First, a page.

currents in a timely fashion. The other issue I find in our region is cold weather and cold water. Now you can make the argument that this is a good thing for our trout populations but these conditions can wreak havoc on the running lines found standard on most sink tips available today.  I will admit I have been frustrated for some time now with most of the lines available today as they love to twist and tangle when you shoot them to
your target often causing your cast to fall short and in a tangled up mess while your fly is sinking to the river floor, NOT GOOD! I was recently handed an SA 250 Coastal Express and immediately I fell in love with thisline. Wow, what can’t I say!  1. Immediately I was hitting my targets 15 – 20 Ft further per cast with the same amount of effort.  The slightly textured line instantly improves its castability at distance.  It loads quickly and shoots accurately with great fly turnover.  2. This line is designed to get down quickly and it does!  The sink tip has a thin diameter which allows it to sink quicker and to achieve greater depths. With a 28 to 30′ sink tip it sinks fast and keeps your fly at your desired depth for much longer throughout your retrieve which is an important part to our fly presentation.  3. Not only was I able to cast this line further and get my flies down quicker and deeper, this line was designed for cold weather and cold water and guess what, the tangle issues I was having with the other lines, well they were reduced to nearly nothing, notta, ninja!! This line has now found a permanent place on my spools and will remain at the top of my list until SA can improve upon the existing line or come up with a new one, but I can’t imagine how they can make it that much better.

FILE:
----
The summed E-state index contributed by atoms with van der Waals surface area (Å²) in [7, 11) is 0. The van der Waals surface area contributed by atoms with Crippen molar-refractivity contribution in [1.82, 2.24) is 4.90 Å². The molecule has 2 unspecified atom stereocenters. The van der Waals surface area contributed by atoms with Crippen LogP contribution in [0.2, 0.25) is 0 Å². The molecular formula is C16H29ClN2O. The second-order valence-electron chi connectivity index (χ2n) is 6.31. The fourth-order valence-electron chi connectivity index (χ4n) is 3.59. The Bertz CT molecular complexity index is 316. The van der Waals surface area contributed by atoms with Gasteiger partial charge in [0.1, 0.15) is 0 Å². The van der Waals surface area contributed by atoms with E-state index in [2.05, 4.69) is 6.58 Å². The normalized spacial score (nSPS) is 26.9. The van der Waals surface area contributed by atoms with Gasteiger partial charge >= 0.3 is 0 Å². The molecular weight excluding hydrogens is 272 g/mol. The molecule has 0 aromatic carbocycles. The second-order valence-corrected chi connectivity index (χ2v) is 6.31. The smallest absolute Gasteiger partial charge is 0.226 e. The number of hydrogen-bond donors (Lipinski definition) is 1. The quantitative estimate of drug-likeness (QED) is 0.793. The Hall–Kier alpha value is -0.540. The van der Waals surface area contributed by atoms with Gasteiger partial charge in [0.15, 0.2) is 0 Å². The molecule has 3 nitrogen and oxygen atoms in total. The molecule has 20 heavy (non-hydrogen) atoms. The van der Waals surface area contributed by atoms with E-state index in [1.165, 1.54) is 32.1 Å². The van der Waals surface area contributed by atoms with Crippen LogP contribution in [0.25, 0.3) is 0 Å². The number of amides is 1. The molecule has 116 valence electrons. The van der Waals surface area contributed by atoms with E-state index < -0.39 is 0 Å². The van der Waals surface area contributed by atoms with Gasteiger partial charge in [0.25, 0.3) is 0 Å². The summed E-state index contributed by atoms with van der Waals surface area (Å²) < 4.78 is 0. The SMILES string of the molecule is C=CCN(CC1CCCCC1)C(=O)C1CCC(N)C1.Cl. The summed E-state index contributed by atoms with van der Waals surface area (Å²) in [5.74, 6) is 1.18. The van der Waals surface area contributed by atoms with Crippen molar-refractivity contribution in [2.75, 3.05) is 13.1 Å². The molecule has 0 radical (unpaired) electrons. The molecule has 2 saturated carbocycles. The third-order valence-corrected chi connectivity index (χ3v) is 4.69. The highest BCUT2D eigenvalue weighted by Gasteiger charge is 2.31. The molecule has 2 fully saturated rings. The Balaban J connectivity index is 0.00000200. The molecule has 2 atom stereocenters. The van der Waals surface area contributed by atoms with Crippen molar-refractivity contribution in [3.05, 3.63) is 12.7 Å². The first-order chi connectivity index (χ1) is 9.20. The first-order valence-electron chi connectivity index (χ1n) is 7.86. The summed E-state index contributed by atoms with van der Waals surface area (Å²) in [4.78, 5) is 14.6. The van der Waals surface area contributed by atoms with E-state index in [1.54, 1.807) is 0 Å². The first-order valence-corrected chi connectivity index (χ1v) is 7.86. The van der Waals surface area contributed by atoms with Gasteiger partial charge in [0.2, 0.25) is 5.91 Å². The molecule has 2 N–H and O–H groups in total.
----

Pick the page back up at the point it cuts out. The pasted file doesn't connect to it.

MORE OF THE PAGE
Nice work guys, I can’t wait to see whats next!

Contact your local fly shop and pick up a Coastal Express if your in need of a new sink tip fly line.

Jumping Smallmouth – Pic of the Day

New Mangled Fly Sun Shirts – Coming Soon

Will be adding a couple new Clothing options to the online shopping cart very soon.  New A4 Cooling Performance Long Sleeve T’s.  If you fish with me you know I wear this type of material almost everyday.  They are 30 SPF for hot summer days, and a great under layer on those cooler fall mornings as well.  Contact me for pre-order, via email.